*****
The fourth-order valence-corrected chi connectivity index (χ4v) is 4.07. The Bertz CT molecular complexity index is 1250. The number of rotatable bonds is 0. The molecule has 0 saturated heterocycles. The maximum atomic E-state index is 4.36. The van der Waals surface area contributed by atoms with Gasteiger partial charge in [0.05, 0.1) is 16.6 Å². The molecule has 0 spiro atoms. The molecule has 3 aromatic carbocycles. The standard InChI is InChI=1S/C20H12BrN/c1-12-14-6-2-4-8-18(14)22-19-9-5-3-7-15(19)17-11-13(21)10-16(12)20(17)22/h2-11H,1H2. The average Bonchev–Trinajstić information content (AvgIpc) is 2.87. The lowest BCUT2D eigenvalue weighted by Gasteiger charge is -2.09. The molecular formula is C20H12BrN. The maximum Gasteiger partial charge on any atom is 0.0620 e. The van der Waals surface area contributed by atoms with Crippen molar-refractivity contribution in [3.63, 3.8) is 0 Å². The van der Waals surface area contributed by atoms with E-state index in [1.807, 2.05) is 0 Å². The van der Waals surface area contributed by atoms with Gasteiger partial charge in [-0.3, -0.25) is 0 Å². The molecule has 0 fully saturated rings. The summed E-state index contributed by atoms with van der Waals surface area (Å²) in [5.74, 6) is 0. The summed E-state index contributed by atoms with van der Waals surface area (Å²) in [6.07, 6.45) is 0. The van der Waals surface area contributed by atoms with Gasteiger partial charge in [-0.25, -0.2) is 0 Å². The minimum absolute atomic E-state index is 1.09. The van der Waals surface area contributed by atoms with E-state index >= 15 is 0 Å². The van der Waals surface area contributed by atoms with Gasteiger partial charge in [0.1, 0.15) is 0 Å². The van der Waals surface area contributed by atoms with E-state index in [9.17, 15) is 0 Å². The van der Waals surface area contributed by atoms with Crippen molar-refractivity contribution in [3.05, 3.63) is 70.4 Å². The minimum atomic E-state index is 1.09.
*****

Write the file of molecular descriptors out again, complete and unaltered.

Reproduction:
The fourth-order valence-corrected chi connectivity index (χ4v) is 4.07. The Bertz CT molecular complexity index is 1250. The number of rotatable bonds is 0. The molecule has 0 saturated heterocycles. The maximum atomic E-state index is 4.36. The van der Waals surface area contributed by atoms with Gasteiger partial charge in [0.05, 0.1) is 16.6 Å². The molecule has 0 spiro atoms. The molecule has 3 aromatic carbocycles. The standard InChI is InChI=1S/C20H12BrN/c1-12-14-6-2-4-8-18(14)22-19-9-5-3-7-15(19)17-11-13(21)10-16(12)20(17)22/h2-11H,1H2. The average Bonchev–Trinajstić information content (AvgIpc) is 2.87. The lowest BCUT2D eigenvalue weighted by Gasteiger charge is -2.09. The molecular formula is C20H12BrN. The maximum Gasteiger partial charge on any atom is 0.0620 e. The van der Waals surface area contributed by atoms with Crippen molar-refractivity contribution in [3.63, 3.8) is 0 Å². The van der Waals surface area contributed by atoms with E-state index in [1.807, 2.05) is 0 Å². The van der Waals surface area contributed by atoms with Gasteiger partial charge in [-0.3, -0.25) is 0 Å². The molecule has 0 fully saturated rings. The summed E-state index contributed by atoms with van der Waals surface area (Å²) in [5.74, 6) is 0. The summed E-state index contributed by atoms with van der Waals surface area (Å²) in [6.07, 6.45) is 0. The van der Waals surface area contributed by atoms with Gasteiger partial charge in [-0.25, -0.2) is 0 Å². The minimum absolute atomic E-state index is 1.09. The van der Waals surface area contributed by atoms with E-state index >= 15 is 0 Å². The van der Waals surface area contributed by atoms with Gasteiger partial charge in [0.1, 0.15) is 0 Å². The van der Waals surface area contributed by atoms with E-state index in [9.17, 15) is 0 Å². The van der Waals surface area contributed by atoms with Crippen molar-refractivity contribution in [3.05, 3.63) is 70.4 Å². The minimum atomic E-state index is 1.09.